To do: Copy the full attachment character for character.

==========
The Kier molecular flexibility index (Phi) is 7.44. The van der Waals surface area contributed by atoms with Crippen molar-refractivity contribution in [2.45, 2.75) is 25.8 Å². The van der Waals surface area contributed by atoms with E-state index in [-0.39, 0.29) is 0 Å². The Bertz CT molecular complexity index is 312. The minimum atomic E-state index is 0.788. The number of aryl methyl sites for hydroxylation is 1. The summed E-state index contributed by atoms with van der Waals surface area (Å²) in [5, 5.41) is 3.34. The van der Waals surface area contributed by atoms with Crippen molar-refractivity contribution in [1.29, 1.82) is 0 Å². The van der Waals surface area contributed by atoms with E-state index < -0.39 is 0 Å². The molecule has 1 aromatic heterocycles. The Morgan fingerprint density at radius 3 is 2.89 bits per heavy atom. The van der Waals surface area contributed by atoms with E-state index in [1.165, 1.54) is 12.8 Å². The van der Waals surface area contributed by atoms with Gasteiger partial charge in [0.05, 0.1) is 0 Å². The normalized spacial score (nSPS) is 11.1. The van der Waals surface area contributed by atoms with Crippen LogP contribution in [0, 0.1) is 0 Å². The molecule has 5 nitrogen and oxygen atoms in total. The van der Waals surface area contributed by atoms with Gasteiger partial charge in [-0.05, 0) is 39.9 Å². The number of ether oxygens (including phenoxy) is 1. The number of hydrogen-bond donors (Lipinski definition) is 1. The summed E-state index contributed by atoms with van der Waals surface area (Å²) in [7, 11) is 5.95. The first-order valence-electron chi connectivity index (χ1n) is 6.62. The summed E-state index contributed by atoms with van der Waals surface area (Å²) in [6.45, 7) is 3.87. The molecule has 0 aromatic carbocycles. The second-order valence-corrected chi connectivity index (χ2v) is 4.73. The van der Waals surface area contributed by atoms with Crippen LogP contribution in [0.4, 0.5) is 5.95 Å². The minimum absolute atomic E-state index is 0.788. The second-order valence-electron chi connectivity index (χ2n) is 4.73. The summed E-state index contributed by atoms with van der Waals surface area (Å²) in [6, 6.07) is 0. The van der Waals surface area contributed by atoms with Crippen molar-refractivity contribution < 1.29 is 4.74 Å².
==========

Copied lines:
The Kier molecular flexibility index (Phi) is 7.44. The van der Waals surface area contributed by atoms with Crippen molar-refractivity contribution in [2.45, 2.75) is 25.8 Å². The van der Waals surface area contributed by atoms with E-state index in [-0.39, 0.29) is 0 Å². The Bertz CT molecular complexity index is 312. The minimum atomic E-state index is 0.788. The number of aryl methyl sites for hydroxylation is 1. The summed E-state index contributed by atoms with van der Waals surface area (Å²) in [5, 5.41) is 3.34. The van der Waals surface area contributed by atoms with Crippen molar-refractivity contribution in [1.29, 1.82) is 0 Å². The van der Waals surface area contributed by atoms with E-state index < -0.39 is 0 Å². The molecule has 1 aromatic heterocycles. The Morgan fingerprint density at radius 3 is 2.89 bits per heavy atom. The van der Waals surface area contributed by atoms with E-state index in [1.165, 1.54) is 12.8 Å². The van der Waals surface area contributed by atoms with Gasteiger partial charge in [0.05, 0.1) is 0 Å². The normalized spacial score (nSPS) is 11.1. The van der Waals surface area contributed by atoms with Crippen LogP contribution in [0, 0.1) is 0 Å². The molecule has 5 nitrogen and oxygen atoms in total. The van der Waals surface area contributed by atoms with Gasteiger partial charge in [-0.05, 0) is 39.9 Å². The number of ether oxygens (including phenoxy) is 1. The number of hydrogen-bond donors (Lipinski definition) is 1. The summed E-state index contributed by atoms with van der Waals surface area (Å²) in [7, 11) is 5.95. The first-order valence-electron chi connectivity index (χ1n) is 6.62. The summed E-state index contributed by atoms with van der Waals surface area (Å²) in [6.45, 7) is 3.87. The molecule has 0 aromatic carbocycles. The second-order valence-corrected chi connectivity index (χ2v) is 4.73. The van der Waals surface area contributed by atoms with Crippen LogP contribution in [0.4, 0.5) is 5.95 Å². The minimum absolute atomic E-state index is 0.788. The second-order valence-electron chi connectivity index (χ2n) is 4.73. The summed E-state index contributed by atoms with van der Waals surface area (Å²) in [6, 6.07) is 0. The van der Waals surface area contributed by atoms with Crippen molar-refractivity contribution < 1.29 is 4.74 Å².